Friday, 4 September 2009

on changing consent laws

there's an excellent piece in this month's werewolf magazine by catriona maclennan, about the need to change consent laws:

Judge Wade concluded by saying that one of the most disturbing features of the case was the fact that it had gone totally unreported, as did nearly all of the cases at the Manukau District Court. He said that the court was wasting its time in imposing deterrent sentences if the public was left in total ignorance of what went on at the courthouse.


“It is anachronistic to prevent the prosecution commenting on the fact the accused did not give evidence in the context of what is still an adversarial process. Either the accused’s silence should be open to comment or it should not.” He described it as “nothing short of a gross injustice” to complainants when the accused did not give evidence and no adverse inference could be drawn from that silence.

Justice Thomas said that there was a growing consensus that, without overriding basic adversarial structures, proceedings for sexual offences should be more concerned to arrive at the truth. He said that it was essentially unfair for the accused to be able to cross-examine the victim and seek to cast doubt on her credibility and integrity, but for the accused to be able to remain silent without any inference being drawn. Justice Thomas suggested that, in sexual cases, it should be open to the jury to draw adverse inferences from an accused failing to give evidence.

please read the whole thing. it gives a very good summary of the issues and of the work done to date in this area. it's great to see the minister of justice, hon simon power taking these issues seriously. let's hope we see some changes happening soon.


tussock said...

I really don't get it. How the hell is sexual offending so much worse than murder that we need to challenge the accused's silence, that we cannot challenge the character of the sole witness, and that we seek a high conviction rate as a measure of justice?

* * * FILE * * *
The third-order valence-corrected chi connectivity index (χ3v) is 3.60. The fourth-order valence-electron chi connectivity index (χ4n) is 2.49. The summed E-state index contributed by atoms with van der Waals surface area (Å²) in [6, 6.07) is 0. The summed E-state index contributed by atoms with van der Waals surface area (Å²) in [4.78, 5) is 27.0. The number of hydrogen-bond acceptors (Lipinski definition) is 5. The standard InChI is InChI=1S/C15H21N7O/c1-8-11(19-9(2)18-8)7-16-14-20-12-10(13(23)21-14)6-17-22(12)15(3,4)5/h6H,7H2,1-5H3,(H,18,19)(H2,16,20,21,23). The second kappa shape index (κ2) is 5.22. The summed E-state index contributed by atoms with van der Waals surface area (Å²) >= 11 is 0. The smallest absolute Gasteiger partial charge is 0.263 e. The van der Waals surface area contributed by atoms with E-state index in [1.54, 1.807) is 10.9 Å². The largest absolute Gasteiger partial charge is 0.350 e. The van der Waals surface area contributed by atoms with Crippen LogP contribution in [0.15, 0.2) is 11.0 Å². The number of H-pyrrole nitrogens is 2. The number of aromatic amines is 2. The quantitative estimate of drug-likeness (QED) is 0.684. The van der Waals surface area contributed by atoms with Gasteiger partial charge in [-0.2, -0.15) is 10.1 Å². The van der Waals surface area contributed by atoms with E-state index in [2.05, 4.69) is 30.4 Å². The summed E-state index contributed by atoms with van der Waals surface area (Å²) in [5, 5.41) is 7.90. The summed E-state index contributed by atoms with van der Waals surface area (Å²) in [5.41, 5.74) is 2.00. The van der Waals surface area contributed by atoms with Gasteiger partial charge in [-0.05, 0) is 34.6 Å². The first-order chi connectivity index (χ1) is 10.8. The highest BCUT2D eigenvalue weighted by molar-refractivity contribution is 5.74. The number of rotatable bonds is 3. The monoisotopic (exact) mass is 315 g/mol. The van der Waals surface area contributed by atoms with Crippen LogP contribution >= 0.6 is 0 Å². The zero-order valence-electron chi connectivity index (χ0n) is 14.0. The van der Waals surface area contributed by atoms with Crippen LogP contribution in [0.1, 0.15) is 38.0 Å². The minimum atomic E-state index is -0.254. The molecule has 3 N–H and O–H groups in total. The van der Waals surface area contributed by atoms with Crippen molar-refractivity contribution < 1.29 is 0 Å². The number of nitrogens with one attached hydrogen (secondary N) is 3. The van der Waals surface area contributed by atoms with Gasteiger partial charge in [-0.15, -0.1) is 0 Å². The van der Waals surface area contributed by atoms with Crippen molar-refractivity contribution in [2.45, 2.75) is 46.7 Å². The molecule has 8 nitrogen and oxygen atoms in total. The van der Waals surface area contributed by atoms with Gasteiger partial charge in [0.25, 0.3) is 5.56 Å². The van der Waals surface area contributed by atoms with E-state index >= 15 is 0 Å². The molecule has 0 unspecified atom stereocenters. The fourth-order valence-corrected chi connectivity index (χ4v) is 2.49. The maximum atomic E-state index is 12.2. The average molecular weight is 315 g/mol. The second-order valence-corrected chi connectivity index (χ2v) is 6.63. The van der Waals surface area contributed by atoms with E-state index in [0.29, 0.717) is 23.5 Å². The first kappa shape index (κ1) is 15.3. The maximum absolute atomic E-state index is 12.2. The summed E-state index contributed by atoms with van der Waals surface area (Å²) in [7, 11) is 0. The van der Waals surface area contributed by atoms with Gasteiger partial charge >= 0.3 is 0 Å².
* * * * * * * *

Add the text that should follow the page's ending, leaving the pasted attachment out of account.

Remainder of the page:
Hell, since when is any trial about the probability of truth? That's for civil law, not criminal. Maybe we should "upgrade" rape to the civil courts, that's where you'd get challenging of the accused, truth-seeking ahead of absolute legal proof, and some sort of "fairness" between the plaintiff and defendant (rather than the might of the state attempting to prove someone's guilt).

But if you want civil standards of proof, you have to put up with civil standards of punishment. Is that acceptable either?

libertyscott said...

There is a legitimate issue about whether juries should infer anything from the use of the right to remain silent. That would apply to all crimes.

Witnesses must always be challenged. Juries of course make judgments about the accused saying nothing, typically it is negative. Although there are plenty of accused who don't help themselves by saying anything at all.

dad4justice said...

libertyscott -my vast experience as a court McKenzie friend does not agree that your last sentence is correct because defence lawyers often advise clients to say nothing come trial time.How many examples would you like. Funny how those same lawyers become judges later on? Talk about"helping themselves"!